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15 Ways to be Zero Waste Even if you Don’t Have a Bulk Store

Zero Waste Kitchen

Last Updated on January 23, 2024

One of the main things I hear from readers is, “I can’t be zero waste because I don’t have a bulk store (or I have severely limited bulk options) near me.” 

15 ways to be zero waste even if you don't have a bulk store from #zerowaste #gogreen #sustainable #ecofriendly #lowwaste #bulkbins

Depending on where you live, it can be really frustrating having to buy your groceries in plastic and/or packaging when you’re trying to avoid it. Do not despair!

Zero waste is not all or nothing. It does not hinge on perfection. It hinges on everyone giving it their best! Do what you can, where you can, in your circumstances. Everyone can join this zero waste party! 

related: Can you be Zero Waste Without Bulk Options? 

My upcoming project is al about being zero waste at regular grocery stores. I am working with four other awesome bloggers in different regions of the US to highlight regional store chains.

here’s the lineup:

I am so excited about this challenge and cannot wait to share it with you. We’re going to be doing a different grocery store each month. Sign up for my email list to be notified when the first round of stores goes live!

While you’re waiting for that mega resource, here are 15 zero waste things you can do!

get started: 

1. reusable water bottle:

Don’t leave the house without a full reusable water bottle. If you don’t like the way your tap water tastes, check out this awesome plastic free way of filtering it.

2. reusable bag:

Ditch those plastic and paper bags for a reusable one! Plastic is bad news, we already know that. But, paper bags are still very resource intensive.

It takes 3.8 liters of water to produce one paper bag! The best solution is to bring your own. While you’re at it, why not throw in some reusable produce bags too!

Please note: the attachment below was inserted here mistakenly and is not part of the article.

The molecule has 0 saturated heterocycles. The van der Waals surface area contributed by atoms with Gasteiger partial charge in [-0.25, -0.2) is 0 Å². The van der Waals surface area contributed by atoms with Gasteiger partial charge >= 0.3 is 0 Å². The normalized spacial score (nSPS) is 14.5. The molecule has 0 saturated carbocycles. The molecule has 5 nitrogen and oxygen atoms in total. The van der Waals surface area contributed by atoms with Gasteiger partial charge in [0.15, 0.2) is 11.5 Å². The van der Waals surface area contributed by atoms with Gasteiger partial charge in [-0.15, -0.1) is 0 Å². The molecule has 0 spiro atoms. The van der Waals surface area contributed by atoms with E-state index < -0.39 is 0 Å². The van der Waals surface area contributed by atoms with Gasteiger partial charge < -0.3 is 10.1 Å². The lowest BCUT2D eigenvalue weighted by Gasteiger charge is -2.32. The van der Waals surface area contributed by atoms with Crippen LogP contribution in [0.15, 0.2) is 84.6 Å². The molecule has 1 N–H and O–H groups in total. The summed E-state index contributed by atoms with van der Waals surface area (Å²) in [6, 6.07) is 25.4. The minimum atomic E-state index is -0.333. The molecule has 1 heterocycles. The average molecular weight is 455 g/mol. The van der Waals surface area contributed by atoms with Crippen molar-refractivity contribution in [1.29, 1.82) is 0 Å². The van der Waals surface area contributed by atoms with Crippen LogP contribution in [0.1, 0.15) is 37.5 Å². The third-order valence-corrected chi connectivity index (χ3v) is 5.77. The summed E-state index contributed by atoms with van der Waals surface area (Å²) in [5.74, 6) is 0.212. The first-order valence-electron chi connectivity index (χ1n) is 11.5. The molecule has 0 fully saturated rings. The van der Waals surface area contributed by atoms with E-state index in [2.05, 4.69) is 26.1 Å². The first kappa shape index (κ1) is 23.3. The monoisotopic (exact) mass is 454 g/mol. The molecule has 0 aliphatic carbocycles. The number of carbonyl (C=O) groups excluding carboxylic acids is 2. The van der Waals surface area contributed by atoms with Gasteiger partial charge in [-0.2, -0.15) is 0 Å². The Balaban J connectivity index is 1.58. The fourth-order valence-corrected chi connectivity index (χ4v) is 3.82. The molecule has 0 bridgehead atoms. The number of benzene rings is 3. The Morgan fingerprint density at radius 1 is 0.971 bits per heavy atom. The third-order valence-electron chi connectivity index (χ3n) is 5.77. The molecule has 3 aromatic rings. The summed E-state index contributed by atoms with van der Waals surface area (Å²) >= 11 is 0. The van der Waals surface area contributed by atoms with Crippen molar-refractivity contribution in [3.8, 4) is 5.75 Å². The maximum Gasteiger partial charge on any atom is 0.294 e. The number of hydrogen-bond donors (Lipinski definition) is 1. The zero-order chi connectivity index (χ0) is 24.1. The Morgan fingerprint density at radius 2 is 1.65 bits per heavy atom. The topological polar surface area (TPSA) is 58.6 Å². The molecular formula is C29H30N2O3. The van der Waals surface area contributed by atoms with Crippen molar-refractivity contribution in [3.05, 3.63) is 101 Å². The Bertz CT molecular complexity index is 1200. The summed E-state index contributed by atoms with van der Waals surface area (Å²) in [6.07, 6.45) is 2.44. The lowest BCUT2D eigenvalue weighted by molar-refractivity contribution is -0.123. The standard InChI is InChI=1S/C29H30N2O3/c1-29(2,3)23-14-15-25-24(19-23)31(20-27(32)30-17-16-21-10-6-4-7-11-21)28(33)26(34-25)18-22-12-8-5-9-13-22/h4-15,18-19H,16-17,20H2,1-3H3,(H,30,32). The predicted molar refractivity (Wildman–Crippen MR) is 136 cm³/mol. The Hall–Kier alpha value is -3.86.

3. to-go cup:

Do you occasionally indulge in a coffee out? Why not bring your own to-go mug? If you’re sitting in, ask for a mug. Even Starbucks has real coffee cups for those dining in.

4. cloth napkins:

Keep it simple or go big and bold with a fun pattern. I love my cloth napkins. I have a multitude of colors because I like to keep it fun and coordinate for certain events and holidays. Zero waste doesn’t have to be boring! 

5. dishes:

Keep it real! Whether it be dinner, lunch, or breakfast make a habit of using real plates and cutlery. 

6. don’t waste food:

This is huge! Americans throw out 40% of the food they buy. Make sure you’re storing it properly and you have a plan when going into the store. Meal planning does not have to be complicated. Get my tips for making a five-minute meal plan to avoid food waste!

7. compost:

Composting is so important! Organics cannot break down in a landfill. They release methane which is 20x more powerful than your average green house gas.

If you live in an apartment without access to a backyard, see if there’s a local garden club or community garden that would be willing to take your food scraps.

Find out more about backyard composting here.

8. rethink your commute:

Guess who grew up where the closest store was a gas station 4 miles away? *this girl*

Vehicles are a part of our lives and most of our morning commutes. I consider myself to be moderate in pretty much every aspect of life. (Except for musical theatre. The only way to be is extreme.)

I don’t believe vehicles are inherently bad. They serve a very important purpose especially for those of us who live spread out. I.e 90% of the South.

For many, giving up the car is not possible. Instead, rethink things a little. Can you carpool? Can you grab any public transit? Can you consolidate all of your across town errands into one trip? Can you make trips less frequently?

9. ditch takeout packaging: 

Did you think I was going to say, ditch takeout!? Never. Never, ever, ever. I love takeout. I get takeout all the time without the nasty packaging.

Once you ditch the packaging, you’ll hate going back to stinky, messy, disposable takeout boxes all over the house and in the bin. They take up so much space. 

If you want to get takeout zero waste style, check out this post

10. eat more whole foods:

Even if you don’t have a bulk section, ditching processed foods is an excellent way of reducing packaging waste.